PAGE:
Re: Help generalizing Liouville's Polynomial Identity

*To*: mathgroup at smc.vnet.net*Subject*: [mg103648] Re: [mg103596] Help generalizing Liouville's Polynomial Identity*From*: "Kurt TeKolste" <tekolste at fastmail.us>*Date*: Thu, 1 Oct 2009 06:39:24 -0400 (EDT)*References*: <200909291140.HAA25752@smc.vnet.net>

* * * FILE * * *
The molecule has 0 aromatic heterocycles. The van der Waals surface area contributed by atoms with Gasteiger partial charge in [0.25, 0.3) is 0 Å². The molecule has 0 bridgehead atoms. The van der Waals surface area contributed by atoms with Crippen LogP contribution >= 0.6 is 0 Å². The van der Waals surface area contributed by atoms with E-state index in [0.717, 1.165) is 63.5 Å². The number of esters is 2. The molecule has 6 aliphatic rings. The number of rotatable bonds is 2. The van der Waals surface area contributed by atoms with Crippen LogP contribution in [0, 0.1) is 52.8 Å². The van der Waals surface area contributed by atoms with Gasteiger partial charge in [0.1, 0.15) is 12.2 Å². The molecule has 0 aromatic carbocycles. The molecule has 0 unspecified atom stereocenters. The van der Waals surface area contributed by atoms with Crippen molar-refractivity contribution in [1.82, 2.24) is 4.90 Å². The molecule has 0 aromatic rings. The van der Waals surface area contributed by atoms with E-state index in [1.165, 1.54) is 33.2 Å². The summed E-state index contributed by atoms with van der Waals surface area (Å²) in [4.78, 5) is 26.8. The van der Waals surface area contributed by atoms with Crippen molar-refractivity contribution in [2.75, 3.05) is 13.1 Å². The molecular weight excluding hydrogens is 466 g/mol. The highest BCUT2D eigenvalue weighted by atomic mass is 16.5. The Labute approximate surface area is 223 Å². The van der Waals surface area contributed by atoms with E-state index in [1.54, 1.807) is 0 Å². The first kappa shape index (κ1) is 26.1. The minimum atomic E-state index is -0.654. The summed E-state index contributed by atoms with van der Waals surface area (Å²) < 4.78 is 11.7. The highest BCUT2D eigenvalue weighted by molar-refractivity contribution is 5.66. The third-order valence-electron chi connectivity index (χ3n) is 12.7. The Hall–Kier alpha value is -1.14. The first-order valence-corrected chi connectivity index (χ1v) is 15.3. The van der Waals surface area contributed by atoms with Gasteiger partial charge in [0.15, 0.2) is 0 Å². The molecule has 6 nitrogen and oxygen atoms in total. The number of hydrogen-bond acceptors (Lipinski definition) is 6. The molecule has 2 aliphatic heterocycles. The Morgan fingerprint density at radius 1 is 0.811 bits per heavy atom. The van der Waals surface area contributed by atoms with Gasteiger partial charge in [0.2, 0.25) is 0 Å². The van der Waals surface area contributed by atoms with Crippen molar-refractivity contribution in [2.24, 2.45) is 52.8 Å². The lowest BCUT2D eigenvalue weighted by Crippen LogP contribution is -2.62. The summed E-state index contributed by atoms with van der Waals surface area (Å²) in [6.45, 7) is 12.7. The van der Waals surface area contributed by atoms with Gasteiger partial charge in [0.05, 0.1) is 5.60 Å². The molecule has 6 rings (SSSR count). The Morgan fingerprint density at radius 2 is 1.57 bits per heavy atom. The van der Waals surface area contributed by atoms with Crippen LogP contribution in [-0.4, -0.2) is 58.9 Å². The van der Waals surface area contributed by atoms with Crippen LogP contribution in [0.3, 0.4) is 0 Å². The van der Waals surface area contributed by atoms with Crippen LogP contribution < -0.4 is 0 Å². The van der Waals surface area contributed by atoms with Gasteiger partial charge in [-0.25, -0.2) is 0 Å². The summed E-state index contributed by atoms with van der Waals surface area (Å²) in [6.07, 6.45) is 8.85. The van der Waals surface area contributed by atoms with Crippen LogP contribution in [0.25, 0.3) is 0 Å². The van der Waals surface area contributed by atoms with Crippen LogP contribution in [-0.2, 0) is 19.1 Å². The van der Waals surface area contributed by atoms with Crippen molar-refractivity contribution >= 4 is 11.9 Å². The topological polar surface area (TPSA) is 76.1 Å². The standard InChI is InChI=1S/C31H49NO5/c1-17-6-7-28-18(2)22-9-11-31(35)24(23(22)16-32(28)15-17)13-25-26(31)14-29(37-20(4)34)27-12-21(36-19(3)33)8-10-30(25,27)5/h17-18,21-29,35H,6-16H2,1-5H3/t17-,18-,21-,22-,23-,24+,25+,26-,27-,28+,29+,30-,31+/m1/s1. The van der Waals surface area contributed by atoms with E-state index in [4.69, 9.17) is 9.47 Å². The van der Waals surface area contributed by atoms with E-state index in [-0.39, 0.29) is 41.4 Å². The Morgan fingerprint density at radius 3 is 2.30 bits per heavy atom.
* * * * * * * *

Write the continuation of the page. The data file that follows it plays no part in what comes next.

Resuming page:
It looks as if you will need to go quite a ways to the find the needed number of variables: In[57]:= nextP[n_] := Total[Flatten[ Table[(x[i] + signj x[j] + signk x[k] + signl x[l])^4, {i, 1, n - 3}, {j, i + 1, n - 2}, {k, j + 1, n - 1}, {l, j + 1, n}, {signj, {-1, 1}}, {signk, {-1, 1}}, {signl, {-1, 1}}]]] IrreduciblePolynomialQ[nextP[#]] & /@ Range[1, 20] Out[58]= {False, False, False, True, True, True, True, True, True, \ True, True, True, True, True, True, True, True, True, True, True} ekt On Tue, 29 Sep 2009 07:40 -0400, "TPiezas" <tpiezas at gmail.com> wrote: > Hello all, > > "Liouville's polynomial identity" is given by > http://mathworld.wolfram.com/LiouvillePolynomialIdentity.html and can > be concisely encoded as, > > 6(x1^2 + x2^2 + x3^2 + x4^2)^2 = Sum(x_i +/- x_j)^4 > > To determine the number of terms of the summation, since we are to > choose 2 objects from 4, then this is Binomial[4,2] = 6. But as there > are 2 sign changes, then total is 2 x 6 = 12 terms, given explicitly > in the link above. Going higher, and choosing 3 objects out of n > variables, I found that, > > 60(x1^2 + x2^2 + ... + x7^2)^2 = Sum(x_i +/- x_j +/- x_k)^4 > > is true. The RHS contains 4 x 35 = 140 terms. (If the x_i are non- > zero, one cannot express the square of the sum of less than 7 squares > in a similar manner.) > > Question: If we take the next step, > > a(x1^2 + x2^2 + ... + x_n^2)^2 = Sum(x_i +/- x_j +/- x_k +/- x_m)^4 > > for some positive integer "a", then what is the least n, if we are to > choose 4 objects at a time out of the x_n? > > I believe the RHS is a simple matter for Mathematica to calculate, and > one can incrementally test n = 5,6,7,...etc until a neat identity is > found. > > - Titus > > > Regards, Kurt Tekolste